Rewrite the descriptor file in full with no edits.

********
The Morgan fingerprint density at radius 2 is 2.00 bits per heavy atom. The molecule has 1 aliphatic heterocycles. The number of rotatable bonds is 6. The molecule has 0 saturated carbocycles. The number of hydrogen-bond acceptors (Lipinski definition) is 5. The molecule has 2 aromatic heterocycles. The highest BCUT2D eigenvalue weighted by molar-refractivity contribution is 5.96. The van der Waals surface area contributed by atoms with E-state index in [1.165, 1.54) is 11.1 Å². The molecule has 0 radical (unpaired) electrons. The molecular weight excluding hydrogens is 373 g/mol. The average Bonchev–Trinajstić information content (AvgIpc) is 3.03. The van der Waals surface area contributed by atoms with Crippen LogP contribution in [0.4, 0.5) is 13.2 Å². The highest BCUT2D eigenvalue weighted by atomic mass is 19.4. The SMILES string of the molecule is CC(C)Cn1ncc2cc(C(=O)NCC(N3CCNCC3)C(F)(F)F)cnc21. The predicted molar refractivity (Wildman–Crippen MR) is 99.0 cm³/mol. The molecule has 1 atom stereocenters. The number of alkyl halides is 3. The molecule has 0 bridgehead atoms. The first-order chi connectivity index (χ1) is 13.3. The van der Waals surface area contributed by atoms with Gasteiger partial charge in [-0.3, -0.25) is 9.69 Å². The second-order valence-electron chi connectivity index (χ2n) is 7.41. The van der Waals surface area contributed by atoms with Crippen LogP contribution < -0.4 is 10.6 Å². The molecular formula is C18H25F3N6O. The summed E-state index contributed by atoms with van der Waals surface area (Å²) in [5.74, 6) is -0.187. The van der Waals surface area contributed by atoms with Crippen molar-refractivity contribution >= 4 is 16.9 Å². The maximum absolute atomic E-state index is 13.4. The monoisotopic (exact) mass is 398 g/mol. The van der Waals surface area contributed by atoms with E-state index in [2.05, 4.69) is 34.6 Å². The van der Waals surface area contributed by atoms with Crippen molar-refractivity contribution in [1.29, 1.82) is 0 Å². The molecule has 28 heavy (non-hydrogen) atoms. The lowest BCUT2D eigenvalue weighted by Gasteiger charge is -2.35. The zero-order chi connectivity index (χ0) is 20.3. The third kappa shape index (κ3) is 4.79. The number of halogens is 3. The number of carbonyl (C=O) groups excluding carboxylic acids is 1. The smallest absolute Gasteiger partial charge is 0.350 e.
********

The Morgan fingerprint density at radius 2 is 2.00 bits per heavy atom. The molecule has 1 aliphatic heterocycles. The number of rotatable bonds is 6. The molecule has 0 saturated carbocycles. The number of hydrogen-bond acceptors (Lipinski definition) is 5. The molecule has 2 aromatic heterocycles. The highest BCUT2D eigenvalue weighted by molar-refractivity contribution is 5.96. The van der Waals surface area contributed by atoms with E-state index in [1.165, 1.54) is 11.1 Å². The molecule has 0 radical (unpaired) electrons. The molecular weight excluding hydrogens is 373 g/mol. The average Bonchev–Trinajstić information content (AvgIpc) is 3.03. The van der Waals surface area contributed by atoms with Crippen LogP contribution in [0.4, 0.5) is 13.2 Å². The highest BCUT2D eigenvalue weighted by atomic mass is 19.4. The SMILES string of the molecule is CC(C)Cn1ncc2cc(C(=O)NCC(N3CCNCC3)C(F)(F)F)cnc21. The predicted molar refractivity (Wildman–Crippen MR) is 99.0 cm³/mol. The molecule has 1 atom stereocenters. The number of alkyl halides is 3. The molecule has 0 bridgehead atoms. The first-order chi connectivity index (χ1) is 13.3. The van der Waals surface area contributed by atoms with Gasteiger partial charge in [-0.3, -0.25) is 9.69 Å². The second-order valence-electron chi connectivity index (χ2n) is 7.41. The van der Waals surface area contributed by atoms with Crippen LogP contribution < -0.4 is 10.6 Å². The molecular formula is C18H25F3N6O. The summed E-state index contributed by atoms with van der Waals surface area (Å²) in [5.74, 6) is -0.187. The van der Waals surface area contributed by atoms with Crippen molar-refractivity contribution >= 4 is 16.9 Å². The maximum absolute atomic E-state index is 13.4. The monoisotopic (exact) mass is 398 g/mol. The van der Waals surface area contributed by atoms with E-state index in [2.05, 4.69) is 34.6 Å². The van der Waals surface area contributed by atoms with Crippen molar-refractivity contribution in [1.29, 1.82) is 0 Å². The molecule has 28 heavy (non-hydrogen) atoms. The lowest BCUT2D eigenvalue weighted by Gasteiger charge is -2.35. The zero-order chi connectivity index (χ0) is 20.3. The third kappa shape index (κ3) is 4.79. The number of halogens is 3. The number of carbonyl (C=O) groups excluding carboxylic acids is 1. The smallest absolute Gasteiger partial charge is 0.350 e.